Beneath the shock and widespread sympathy for those innocents caught in a heinous terrorist attack on the Sri Lankan team in Lahore there was a wider, equally painful theme.
International cricket in Pakistan is most certainly at an end. For how long no one can know. But it is difficult to see anyone risking a tour to the strife-torn nation for some years to come.
And though in not as many words, that seemed to be the sentiment among the administrators all over the cricketing world.
"We are deeply shocked at the events in Pakistan. It is a black day for the game and our prayers and thoughts are with the victims of this terror act," was what Australian Cricketers Association Chief Executive boss Paul Marsh had to tell the Hindustan Times.
Asked whether Tuesday's events would put Australia's series with Pakistan, scheduled for Abu Dhabi next month, Marsh said: "Security always has been of paramount importance for us on any tour, but yes, these events have undoubtedly put that series under the scanner just that little more.
"We will send independent security officers to the venues and will take a call on the series after detailed discussions with our government."
But it was what Marsh said about how Pakistan would be affected by these attacks that perhaps sums up the cricketing world's reaction.
"While it is too early to pass a judgment on the viability of Pakistan as a host, I think the decision will not be good for them."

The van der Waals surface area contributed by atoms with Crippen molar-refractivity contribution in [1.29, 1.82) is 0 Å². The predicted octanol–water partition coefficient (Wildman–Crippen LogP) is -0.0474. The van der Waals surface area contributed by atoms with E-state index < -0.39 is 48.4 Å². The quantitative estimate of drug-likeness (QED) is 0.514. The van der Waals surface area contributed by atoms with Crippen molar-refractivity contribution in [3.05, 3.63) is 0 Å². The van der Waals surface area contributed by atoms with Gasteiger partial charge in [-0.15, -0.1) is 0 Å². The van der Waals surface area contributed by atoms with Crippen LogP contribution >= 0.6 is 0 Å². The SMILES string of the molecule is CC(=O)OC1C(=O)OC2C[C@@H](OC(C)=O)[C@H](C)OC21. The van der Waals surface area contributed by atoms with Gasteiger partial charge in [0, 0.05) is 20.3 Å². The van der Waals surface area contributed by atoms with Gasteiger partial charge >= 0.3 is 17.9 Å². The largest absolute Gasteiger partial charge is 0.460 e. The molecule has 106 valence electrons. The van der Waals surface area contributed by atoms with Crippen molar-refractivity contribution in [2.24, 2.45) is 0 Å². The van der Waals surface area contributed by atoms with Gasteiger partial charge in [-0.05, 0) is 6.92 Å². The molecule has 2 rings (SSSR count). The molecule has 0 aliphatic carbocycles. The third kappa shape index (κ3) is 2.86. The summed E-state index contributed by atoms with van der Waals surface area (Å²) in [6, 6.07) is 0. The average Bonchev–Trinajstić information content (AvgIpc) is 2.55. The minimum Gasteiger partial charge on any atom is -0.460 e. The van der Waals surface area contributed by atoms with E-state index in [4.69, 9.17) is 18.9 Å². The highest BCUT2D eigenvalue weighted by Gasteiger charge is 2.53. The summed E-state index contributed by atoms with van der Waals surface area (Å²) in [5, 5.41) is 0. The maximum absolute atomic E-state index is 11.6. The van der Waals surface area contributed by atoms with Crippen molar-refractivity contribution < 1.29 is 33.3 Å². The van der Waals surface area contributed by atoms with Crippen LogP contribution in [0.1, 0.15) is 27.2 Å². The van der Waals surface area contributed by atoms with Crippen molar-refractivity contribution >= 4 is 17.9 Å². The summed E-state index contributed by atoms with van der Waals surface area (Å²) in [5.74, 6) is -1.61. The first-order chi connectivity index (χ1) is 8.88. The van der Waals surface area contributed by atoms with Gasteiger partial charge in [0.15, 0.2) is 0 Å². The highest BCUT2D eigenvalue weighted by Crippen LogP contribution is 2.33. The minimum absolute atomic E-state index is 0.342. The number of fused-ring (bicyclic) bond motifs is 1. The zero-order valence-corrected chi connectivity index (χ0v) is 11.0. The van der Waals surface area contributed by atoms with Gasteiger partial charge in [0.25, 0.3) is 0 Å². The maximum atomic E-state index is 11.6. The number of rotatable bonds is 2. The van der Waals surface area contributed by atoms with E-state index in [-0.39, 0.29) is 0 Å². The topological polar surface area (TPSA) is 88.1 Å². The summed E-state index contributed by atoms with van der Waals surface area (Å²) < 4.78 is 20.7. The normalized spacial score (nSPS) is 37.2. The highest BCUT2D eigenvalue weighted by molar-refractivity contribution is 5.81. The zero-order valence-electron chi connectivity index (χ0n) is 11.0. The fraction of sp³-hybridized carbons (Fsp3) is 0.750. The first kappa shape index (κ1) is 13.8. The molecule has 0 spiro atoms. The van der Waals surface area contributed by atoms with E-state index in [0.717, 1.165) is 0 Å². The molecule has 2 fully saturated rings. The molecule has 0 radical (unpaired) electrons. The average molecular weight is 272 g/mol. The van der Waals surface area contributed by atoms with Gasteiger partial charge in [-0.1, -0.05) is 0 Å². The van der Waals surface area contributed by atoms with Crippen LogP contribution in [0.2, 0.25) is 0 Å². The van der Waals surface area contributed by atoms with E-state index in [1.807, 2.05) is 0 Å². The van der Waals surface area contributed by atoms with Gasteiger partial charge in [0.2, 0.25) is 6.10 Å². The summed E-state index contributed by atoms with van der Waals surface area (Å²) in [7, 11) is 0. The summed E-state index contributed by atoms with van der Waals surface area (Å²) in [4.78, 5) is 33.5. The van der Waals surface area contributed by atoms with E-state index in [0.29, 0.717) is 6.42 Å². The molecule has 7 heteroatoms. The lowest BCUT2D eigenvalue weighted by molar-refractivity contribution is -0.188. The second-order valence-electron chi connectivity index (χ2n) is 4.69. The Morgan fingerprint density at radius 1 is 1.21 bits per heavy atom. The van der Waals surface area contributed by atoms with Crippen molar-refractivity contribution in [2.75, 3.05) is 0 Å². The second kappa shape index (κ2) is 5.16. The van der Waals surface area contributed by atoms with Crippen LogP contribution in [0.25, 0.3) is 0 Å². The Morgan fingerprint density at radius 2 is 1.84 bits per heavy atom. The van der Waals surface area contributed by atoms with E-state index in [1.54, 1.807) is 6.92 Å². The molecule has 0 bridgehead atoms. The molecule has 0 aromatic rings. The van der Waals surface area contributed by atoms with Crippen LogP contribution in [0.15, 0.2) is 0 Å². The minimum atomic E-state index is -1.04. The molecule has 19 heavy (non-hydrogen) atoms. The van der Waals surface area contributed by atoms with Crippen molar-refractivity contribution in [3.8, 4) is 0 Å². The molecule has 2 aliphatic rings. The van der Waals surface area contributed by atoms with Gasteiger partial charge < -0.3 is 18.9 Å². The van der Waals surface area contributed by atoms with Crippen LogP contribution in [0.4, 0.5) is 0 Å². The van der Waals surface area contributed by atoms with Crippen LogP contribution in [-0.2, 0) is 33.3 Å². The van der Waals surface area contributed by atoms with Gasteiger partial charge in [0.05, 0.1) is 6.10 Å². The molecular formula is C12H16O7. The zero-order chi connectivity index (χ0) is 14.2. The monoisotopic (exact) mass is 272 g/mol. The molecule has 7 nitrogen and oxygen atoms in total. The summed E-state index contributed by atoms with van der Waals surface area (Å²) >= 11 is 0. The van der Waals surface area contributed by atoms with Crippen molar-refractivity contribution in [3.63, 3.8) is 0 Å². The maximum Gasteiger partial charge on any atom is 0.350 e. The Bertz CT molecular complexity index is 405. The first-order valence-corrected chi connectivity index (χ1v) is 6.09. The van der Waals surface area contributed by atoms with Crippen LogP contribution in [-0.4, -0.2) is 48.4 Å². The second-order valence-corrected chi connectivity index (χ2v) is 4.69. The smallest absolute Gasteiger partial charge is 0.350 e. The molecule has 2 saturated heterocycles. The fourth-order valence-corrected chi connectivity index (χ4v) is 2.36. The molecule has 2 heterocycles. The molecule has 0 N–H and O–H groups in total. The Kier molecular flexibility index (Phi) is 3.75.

The ECB's Head of Communications, Colin Gibson, too said something similar. "We deeply regret the events and our prayers with the victims. We do not want to comment on the future of the game in Pakistan right now, though," Gibson told HT.
South Africa coach Mickey Arthur, however, seemed in no mood for diplomacy.
"As far as Pakistan are concerned, I'm afraid this could mean the end of international cricket in that country for the foreseeable future," an irate Arthur told a press conference in Johannesburg.
"When we toured there in October 2007 it was quite obvious we were existing and trying to do something normal in a very abnormal situation," he added.
That anger seems justified, too.
This is the first time cricket and cricketers have been targeted so blatantly and that this attack happened on a country always viewed as a 'friend' to Pakistan only exacerbates matters.
Whether Pakistan will be a 'no-go' zone, only time and the ICC will tell, but the chances of anything apart from that eventuality seems highly unlikely.